20. Wait a second, we already have our three: Andreas Katsulas (G’Kar from Babylon 5) died on the 15.

  21. “…he was funny, but lacked range.”

    Not so. Don Knotts was the complete comedian who could make you laugh as well as cry. Well, maybe not actually cry. That’s a cliche, but you know what I mean. Take another look at the old Andy Griffith shows and give the guy the credit he deserves. They’re in reruns forever, which says a lot.

  22. octavia butler

  23. I like to think Knotts is in heaven right now, eavesdropping on our conversations and mistakenly thinking there’s something dirty going on down here.

  24. Sorry, you’re all film morons.

    Shakiest Gun In The West is the greatest movie of all time.

  25. The Incredible Mr. Limpett was the Citizen Kane of talking-dolphin movies.

    No, The Day of the Dolphin is the Citizen Kane of talking-dolphin movies.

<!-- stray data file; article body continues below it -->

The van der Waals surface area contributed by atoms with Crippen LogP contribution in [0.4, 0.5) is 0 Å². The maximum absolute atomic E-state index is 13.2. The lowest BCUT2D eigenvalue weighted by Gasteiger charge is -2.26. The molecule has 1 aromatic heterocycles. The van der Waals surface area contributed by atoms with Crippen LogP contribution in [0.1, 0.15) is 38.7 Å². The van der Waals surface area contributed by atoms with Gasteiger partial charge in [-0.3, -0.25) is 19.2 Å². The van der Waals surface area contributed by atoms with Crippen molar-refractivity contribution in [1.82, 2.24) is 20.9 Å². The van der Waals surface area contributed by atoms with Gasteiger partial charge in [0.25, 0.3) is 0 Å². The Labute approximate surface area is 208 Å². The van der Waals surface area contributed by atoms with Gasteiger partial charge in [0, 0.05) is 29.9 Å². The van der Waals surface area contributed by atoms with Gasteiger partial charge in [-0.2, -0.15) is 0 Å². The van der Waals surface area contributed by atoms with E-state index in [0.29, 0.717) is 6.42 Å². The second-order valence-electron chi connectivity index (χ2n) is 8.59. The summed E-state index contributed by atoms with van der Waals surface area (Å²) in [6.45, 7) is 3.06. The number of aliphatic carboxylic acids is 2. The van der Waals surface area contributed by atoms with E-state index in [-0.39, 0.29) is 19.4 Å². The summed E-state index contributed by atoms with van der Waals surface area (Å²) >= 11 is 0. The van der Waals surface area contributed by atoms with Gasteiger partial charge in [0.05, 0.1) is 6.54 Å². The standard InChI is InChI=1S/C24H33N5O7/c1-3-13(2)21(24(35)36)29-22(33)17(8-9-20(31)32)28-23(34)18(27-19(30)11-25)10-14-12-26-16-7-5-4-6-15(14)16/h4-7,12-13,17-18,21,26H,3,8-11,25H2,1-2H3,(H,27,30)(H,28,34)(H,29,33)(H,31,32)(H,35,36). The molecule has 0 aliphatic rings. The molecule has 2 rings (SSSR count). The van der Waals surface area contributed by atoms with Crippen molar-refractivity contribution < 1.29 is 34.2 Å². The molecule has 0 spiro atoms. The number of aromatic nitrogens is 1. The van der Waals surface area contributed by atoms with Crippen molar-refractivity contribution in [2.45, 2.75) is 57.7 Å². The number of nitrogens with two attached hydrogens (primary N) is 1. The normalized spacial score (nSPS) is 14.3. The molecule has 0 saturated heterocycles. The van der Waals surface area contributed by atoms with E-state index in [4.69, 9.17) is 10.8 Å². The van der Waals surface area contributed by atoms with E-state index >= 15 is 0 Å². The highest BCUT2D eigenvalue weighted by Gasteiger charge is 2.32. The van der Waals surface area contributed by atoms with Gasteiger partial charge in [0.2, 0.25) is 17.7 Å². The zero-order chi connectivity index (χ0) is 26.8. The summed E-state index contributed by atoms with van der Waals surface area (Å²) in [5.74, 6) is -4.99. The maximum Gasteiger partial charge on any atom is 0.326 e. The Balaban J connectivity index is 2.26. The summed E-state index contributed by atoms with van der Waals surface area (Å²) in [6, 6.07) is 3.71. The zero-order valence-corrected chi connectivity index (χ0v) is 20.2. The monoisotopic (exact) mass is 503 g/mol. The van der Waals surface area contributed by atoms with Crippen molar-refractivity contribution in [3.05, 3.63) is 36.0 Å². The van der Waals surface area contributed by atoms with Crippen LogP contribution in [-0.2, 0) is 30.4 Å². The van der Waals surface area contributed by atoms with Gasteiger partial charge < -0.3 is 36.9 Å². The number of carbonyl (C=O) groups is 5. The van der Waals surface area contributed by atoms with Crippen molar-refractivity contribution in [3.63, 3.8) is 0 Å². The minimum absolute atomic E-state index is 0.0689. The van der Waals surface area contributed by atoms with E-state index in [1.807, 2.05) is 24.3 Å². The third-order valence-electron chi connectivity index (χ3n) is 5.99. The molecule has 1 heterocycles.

26. octavia butler

    Dammit.

  27. My wife & I still can’t go more than a few months without eventually blurting out a “You used up all the glue on PURPOSE.” or “Not a finger!” Which, really aren’t that funny at all unless you’ve seen the genius that first delivered them.

    As for Don Knotts, I still laugh thinking of the episode where Barney Fife is trying to gain height & weight to pass the test to be deputy, and he is hanging in his closet by the neck in order to try to stretch his spine, while Opie & the kids are staring at him through the window, utterly confused.

    RIP to both.

  28. Andreas Katsulas is also dead?

    My jaw drops, hitting the table. The thud it makes is NOT, as Citizen G’Kar might have said, “an agreeable thumping noise.” Ouch.

  29. Nipped in the bud. R.I.P.

  30. PS: I realize that 80+ years is quite a long “bud,” I’m just saying what it feels like.

  31. Weren’t both Don and Darren implicated in Bob Crane’s death? I don’t think we’ve heard the last of this.

  32. For some reason, none of the obits I’ve seen mention Knott’s role in No Time for Sergeants. Testing Andy Griffith for dexterity. One of the funniest scenes in a very funny movie. I think that is where Andy Griffith got to know him.

  33. but still I fear for Robert “Exidor” Donner

    Let him rest while he’s on earth. Just think, every time he makes a reservation at a restaurant he gets to hear them call for the Donner party.